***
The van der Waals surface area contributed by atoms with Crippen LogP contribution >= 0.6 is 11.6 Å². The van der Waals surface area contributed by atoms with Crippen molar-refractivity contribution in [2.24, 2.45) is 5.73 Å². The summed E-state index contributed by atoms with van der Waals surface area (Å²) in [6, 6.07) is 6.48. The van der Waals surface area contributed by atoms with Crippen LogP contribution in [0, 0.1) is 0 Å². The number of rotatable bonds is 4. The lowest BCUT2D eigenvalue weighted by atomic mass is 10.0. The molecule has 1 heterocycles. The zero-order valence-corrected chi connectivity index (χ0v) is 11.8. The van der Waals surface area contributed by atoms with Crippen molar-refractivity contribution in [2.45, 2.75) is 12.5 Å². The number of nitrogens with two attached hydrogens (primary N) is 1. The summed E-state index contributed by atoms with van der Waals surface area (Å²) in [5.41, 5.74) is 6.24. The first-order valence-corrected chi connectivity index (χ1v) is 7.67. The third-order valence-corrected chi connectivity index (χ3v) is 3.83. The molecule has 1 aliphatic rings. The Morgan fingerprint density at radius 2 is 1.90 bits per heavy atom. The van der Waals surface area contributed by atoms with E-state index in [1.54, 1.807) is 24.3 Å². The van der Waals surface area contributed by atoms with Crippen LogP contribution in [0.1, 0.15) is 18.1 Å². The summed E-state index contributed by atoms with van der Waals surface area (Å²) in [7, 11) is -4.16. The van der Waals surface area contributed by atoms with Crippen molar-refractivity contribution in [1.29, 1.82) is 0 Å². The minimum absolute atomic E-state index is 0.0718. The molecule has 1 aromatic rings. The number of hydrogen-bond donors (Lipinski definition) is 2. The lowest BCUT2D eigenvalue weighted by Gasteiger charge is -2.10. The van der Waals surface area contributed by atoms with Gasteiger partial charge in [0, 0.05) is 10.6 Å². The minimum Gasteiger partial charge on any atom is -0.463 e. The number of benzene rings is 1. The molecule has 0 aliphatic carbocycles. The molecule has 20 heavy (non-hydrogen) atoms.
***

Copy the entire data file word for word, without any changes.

The van der Waals surface area contributed by atoms with Crippen LogP contribution >= 0.6 is 11.6 Å². The van der Waals surface area contributed by atoms with Crippen molar-refractivity contribution in [2.24, 2.45) is 5.73 Å². The summed E-state index contributed by atoms with van der Waals surface area (Å²) in [6, 6.07) is 6.48. The van der Waals surface area contributed by atoms with Crippen LogP contribution in [0, 0.1) is 0 Å². The number of rotatable bonds is 4. The lowest BCUT2D eigenvalue weighted by atomic mass is 10.0. The molecule has 1 heterocycles. The zero-order valence-corrected chi connectivity index (χ0v) is 11.8. The van der Waals surface area contributed by atoms with Crippen molar-refractivity contribution in [2.45, 2.75) is 12.5 Å². The number of nitrogens with two attached hydrogens (primary N) is 1. The summed E-state index contributed by atoms with van der Waals surface area (Å²) in [5.41, 5.74) is 6.24. The first-order valence-corrected chi connectivity index (χ1v) is 7.67. The third-order valence-corrected chi connectivity index (χ3v) is 3.83. The molecule has 1 aliphatic rings. The Morgan fingerprint density at radius 2 is 1.90 bits per heavy atom. The van der Waals surface area contributed by atoms with E-state index in [1.54, 1.807) is 24.3 Å². The van der Waals surface area contributed by atoms with Crippen LogP contribution in [0.1, 0.15) is 18.1 Å². The summed E-state index contributed by atoms with van der Waals surface area (Å²) in [7, 11) is -4.16. The van der Waals surface area contributed by atoms with Crippen molar-refractivity contribution in [1.29, 1.82) is 0 Å². The minimum absolute atomic E-state index is 0.0718. The molecule has 1 aromatic rings. The number of hydrogen-bond donors (Lipinski definition) is 2. The lowest BCUT2D eigenvalue weighted by Gasteiger charge is -2.10. The van der Waals surface area contributed by atoms with Gasteiger partial charge in [0, 0.05) is 10.6 Å². The minimum Gasteiger partial charge on any atom is -0.463 e. The number of benzene rings is 1. The molecule has 0 aliphatic carbocycles. The molecule has 20 heavy (non-hydrogen) atoms.